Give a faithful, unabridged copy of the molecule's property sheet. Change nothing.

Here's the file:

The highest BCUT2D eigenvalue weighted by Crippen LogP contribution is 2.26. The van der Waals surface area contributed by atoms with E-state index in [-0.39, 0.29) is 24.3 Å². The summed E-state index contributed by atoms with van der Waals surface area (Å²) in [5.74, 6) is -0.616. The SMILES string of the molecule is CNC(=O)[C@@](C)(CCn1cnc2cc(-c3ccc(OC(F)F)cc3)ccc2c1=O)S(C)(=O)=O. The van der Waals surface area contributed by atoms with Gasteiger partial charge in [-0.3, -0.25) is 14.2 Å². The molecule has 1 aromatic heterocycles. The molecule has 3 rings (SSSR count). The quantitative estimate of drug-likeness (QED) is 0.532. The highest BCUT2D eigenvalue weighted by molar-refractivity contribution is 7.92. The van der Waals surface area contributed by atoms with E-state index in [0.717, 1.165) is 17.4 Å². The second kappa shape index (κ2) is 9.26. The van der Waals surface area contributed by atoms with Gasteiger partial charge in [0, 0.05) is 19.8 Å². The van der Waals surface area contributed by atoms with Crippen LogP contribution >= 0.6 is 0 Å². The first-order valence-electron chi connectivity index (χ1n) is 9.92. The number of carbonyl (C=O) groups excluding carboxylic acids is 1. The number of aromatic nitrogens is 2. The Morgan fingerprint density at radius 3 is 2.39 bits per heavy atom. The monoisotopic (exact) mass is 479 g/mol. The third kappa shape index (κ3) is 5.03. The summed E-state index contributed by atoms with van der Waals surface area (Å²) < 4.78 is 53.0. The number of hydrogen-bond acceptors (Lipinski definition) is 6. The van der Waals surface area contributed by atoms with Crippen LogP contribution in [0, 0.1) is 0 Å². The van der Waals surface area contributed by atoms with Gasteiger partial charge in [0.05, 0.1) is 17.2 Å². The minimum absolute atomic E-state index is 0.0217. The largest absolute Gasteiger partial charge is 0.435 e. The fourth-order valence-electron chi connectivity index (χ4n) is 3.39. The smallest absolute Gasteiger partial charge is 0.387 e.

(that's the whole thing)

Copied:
The highest BCUT2D eigenvalue weighted by Crippen LogP contribution is 2.26. The van der Waals surface area contributed by atoms with E-state index in [-0.39, 0.29) is 24.3 Å². The summed E-state index contributed by atoms with van der Waals surface area (Å²) in [5.74, 6) is -0.616. The SMILES string of the molecule is CNC(=O)[C@@](C)(CCn1cnc2cc(-c3ccc(OC(F)F)cc3)ccc2c1=O)S(C)(=O)=O. The van der Waals surface area contributed by atoms with Gasteiger partial charge in [-0.3, -0.25) is 14.2 Å². The molecule has 1 aromatic heterocycles. The molecule has 3 rings (SSSR count). The quantitative estimate of drug-likeness (QED) is 0.532. The highest BCUT2D eigenvalue weighted by molar-refractivity contribution is 7.92. The van der Waals surface area contributed by atoms with E-state index in [0.717, 1.165) is 17.4 Å². The second kappa shape index (κ2) is 9.26. The van der Waals surface area contributed by atoms with Gasteiger partial charge in [0, 0.05) is 19.8 Å². The van der Waals surface area contributed by atoms with Crippen LogP contribution >= 0.6 is 0 Å². The first-order valence-electron chi connectivity index (χ1n) is 9.92. The number of carbonyl (C=O) groups excluding carboxylic acids is 1. The number of aromatic nitrogens is 2. The Morgan fingerprint density at radius 3 is 2.39 bits per heavy atom. The monoisotopic (exact) mass is 479 g/mol. The third kappa shape index (κ3) is 5.03. The summed E-state index contributed by atoms with van der Waals surface area (Å²) < 4.78 is 53.0. The number of hydrogen-bond acceptors (Lipinski definition) is 6. The van der Waals surface area contributed by atoms with Crippen LogP contribution in [0, 0.1) is 0 Å². The van der Waals surface area contributed by atoms with Gasteiger partial charge in [0.05, 0.1) is 17.2 Å². The minimum absolute atomic E-state index is 0.0217. The largest absolute Gasteiger partial charge is 0.435 e. The fourth-order valence-electron chi connectivity index (χ4n) is 3.39. The smallest absolute Gasteiger partial charge is 0.387 e.